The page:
Nebraska Democrats call for their Senate nominee to drop out of race
The Nebraska Democratic Party (NDP) on Tuesday called on its nominee in the state’s Senate race to suspend his campaign after he made sexually offensive comments about a staffer in a text message sent to her and other employees.
The NDP said in a statement that Democrat Chris Janicek on Monday declined to comply with a request it made Thursday to suspend his campaign. The NDP’s State Executive Committee later voted unanimously to withdraw all party resources from the Janicek campaign.
“Our Democratic Party has no tolerance for sexual harassment,” said NDP Chairwoman Jane Kleeb. “Our Party will not extend resources or any type of support to any candidate that violates our code of conduct and doesn’t treat men and women with the dignity and respect they deserve.”
The Janicek staff member has since quit the campaign. She sent a copy of the derogatory text to the NDP last week and filed a formal complaint with the party on Monday afternoon.
Janicek, who owns a bakery in Omaha, secured the nomination a little over a month ago after winning the primary and is running to unseat Sen. Ben Sasse (R), who is seeking a second term.
The text messages, which were not disclosed by the NDP but were obtained by The Associated Press, were sent in a group exchange involving Janicek and five other people, including the female staffer. Janicek at one point wrote that he had argued with the employee and asked if the campaign should spend money on “getting her laid.”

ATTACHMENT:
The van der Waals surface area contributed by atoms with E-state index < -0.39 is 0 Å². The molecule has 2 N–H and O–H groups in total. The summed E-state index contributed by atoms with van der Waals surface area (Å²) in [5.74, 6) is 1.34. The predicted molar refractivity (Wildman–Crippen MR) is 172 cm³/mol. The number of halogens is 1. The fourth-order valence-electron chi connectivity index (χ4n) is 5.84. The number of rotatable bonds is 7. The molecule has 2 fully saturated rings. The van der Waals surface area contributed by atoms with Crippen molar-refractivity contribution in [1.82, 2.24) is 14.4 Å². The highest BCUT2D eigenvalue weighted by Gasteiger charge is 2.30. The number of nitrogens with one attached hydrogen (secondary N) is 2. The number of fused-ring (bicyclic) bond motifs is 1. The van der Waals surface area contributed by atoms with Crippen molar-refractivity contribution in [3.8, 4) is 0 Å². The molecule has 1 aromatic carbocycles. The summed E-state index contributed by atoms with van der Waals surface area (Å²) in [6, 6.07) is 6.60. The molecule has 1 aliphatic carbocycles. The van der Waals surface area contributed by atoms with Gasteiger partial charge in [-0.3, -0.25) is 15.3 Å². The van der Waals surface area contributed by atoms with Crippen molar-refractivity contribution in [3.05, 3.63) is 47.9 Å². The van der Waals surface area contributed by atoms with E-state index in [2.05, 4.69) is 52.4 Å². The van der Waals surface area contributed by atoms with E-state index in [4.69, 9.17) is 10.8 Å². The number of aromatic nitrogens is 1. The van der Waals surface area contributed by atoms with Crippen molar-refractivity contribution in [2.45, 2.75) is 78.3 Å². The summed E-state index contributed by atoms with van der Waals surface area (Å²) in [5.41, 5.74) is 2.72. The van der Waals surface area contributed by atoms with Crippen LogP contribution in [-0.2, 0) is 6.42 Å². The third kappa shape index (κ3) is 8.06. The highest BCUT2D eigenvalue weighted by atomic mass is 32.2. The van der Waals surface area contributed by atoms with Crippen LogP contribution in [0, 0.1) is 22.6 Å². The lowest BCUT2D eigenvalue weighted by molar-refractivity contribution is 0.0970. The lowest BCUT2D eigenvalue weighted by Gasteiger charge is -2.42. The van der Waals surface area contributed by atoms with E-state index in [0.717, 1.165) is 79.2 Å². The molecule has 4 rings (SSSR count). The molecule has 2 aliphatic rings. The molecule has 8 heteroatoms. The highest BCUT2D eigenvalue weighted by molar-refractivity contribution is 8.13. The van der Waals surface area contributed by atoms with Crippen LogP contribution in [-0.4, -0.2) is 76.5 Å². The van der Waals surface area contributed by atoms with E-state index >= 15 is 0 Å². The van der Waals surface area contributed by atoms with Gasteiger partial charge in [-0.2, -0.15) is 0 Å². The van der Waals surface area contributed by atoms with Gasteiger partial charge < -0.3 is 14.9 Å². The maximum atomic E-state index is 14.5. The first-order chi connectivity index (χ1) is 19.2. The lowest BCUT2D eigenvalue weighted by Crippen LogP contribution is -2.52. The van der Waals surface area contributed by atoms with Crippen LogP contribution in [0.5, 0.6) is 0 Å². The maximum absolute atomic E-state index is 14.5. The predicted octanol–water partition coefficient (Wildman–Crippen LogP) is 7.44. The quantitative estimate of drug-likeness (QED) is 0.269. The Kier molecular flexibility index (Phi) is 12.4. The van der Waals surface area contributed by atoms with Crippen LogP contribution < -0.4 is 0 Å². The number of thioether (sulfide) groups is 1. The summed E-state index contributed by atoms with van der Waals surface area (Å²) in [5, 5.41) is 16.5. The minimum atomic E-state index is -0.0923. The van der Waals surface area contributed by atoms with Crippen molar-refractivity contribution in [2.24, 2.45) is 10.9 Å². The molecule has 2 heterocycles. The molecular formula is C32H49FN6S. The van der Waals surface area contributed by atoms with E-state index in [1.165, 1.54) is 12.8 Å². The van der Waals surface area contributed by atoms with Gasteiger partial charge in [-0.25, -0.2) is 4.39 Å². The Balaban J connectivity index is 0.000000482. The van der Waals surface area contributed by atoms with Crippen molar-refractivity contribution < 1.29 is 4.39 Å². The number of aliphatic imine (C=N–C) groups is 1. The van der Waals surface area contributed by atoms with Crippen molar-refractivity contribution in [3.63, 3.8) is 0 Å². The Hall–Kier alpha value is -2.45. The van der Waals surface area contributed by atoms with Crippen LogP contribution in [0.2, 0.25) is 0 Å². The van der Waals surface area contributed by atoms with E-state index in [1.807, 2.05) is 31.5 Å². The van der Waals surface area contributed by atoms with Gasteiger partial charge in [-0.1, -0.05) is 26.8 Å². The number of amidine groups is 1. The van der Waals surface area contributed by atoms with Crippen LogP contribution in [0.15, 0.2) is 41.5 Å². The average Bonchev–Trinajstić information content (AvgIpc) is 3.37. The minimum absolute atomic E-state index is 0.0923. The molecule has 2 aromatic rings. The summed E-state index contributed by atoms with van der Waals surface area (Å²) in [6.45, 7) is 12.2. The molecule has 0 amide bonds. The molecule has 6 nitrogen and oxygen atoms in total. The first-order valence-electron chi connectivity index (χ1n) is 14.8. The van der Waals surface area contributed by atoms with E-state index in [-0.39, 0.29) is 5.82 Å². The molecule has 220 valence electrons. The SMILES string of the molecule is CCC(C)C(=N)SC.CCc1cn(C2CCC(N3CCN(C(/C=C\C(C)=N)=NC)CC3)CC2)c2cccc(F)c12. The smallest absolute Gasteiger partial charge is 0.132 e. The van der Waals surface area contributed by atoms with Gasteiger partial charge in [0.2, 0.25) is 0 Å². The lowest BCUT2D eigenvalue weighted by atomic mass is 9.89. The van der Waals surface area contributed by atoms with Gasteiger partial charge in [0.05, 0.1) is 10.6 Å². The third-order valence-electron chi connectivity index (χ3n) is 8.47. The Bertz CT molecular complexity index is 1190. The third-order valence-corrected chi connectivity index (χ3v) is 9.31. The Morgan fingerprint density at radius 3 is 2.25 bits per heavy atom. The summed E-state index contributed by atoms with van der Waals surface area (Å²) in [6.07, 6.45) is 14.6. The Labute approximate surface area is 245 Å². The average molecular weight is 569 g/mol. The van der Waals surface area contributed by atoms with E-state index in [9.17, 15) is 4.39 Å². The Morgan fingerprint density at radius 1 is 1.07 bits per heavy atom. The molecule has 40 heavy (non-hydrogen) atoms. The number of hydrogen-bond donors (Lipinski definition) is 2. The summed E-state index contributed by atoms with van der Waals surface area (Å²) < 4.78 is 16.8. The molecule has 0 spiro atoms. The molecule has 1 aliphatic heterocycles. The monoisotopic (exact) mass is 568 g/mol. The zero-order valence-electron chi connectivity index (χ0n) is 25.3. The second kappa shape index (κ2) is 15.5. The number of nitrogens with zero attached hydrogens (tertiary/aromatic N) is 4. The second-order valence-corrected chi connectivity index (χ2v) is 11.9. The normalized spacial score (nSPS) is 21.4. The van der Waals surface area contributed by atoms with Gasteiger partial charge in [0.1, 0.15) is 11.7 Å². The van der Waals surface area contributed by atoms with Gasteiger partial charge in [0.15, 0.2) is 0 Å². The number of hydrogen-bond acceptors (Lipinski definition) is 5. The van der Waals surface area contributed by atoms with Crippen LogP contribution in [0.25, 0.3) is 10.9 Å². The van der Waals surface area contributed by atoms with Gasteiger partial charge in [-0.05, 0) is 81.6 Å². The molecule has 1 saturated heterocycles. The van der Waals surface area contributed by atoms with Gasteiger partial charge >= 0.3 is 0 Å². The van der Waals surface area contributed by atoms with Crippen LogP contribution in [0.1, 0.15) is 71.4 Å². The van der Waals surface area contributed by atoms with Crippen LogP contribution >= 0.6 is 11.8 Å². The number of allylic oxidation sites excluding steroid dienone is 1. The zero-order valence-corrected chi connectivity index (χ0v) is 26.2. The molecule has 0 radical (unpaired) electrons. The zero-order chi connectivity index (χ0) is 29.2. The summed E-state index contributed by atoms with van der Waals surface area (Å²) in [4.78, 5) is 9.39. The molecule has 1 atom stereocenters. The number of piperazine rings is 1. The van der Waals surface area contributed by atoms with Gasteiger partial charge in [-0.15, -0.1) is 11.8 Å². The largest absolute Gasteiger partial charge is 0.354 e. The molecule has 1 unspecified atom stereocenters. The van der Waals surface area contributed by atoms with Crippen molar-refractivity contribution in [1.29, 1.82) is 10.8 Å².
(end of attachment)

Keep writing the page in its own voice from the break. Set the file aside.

“It will probably take three guys,” he wrote, going on to provide graphic details of an imaginary sexual encounter.
Janicek later called those comments “a joke,” and texted an apology.
“I’m going on no sleep and a bunch of exuberant excitement and I think I was out of line,” he wrote.
“You are my boss and a candidate running for Senate, [an] office held by just 100 Americans representing approximately 330 million of her people,” the employee responded. “There is zero tolerance for what you said.”
Janicek told the AP he is not dropping out of the race and that he believes he is being targeted by liberals over his stances on issues such as abortion rights and gun control.
“They’re using this as a crutch,” he said.
If Janicek ultimately withdraws, the NDP would be able to replace his name on the November ballot. However, the NDP has no recourse if Janicek refuses to request the Nebraska secretary of state’s office remove his name from the ballot.
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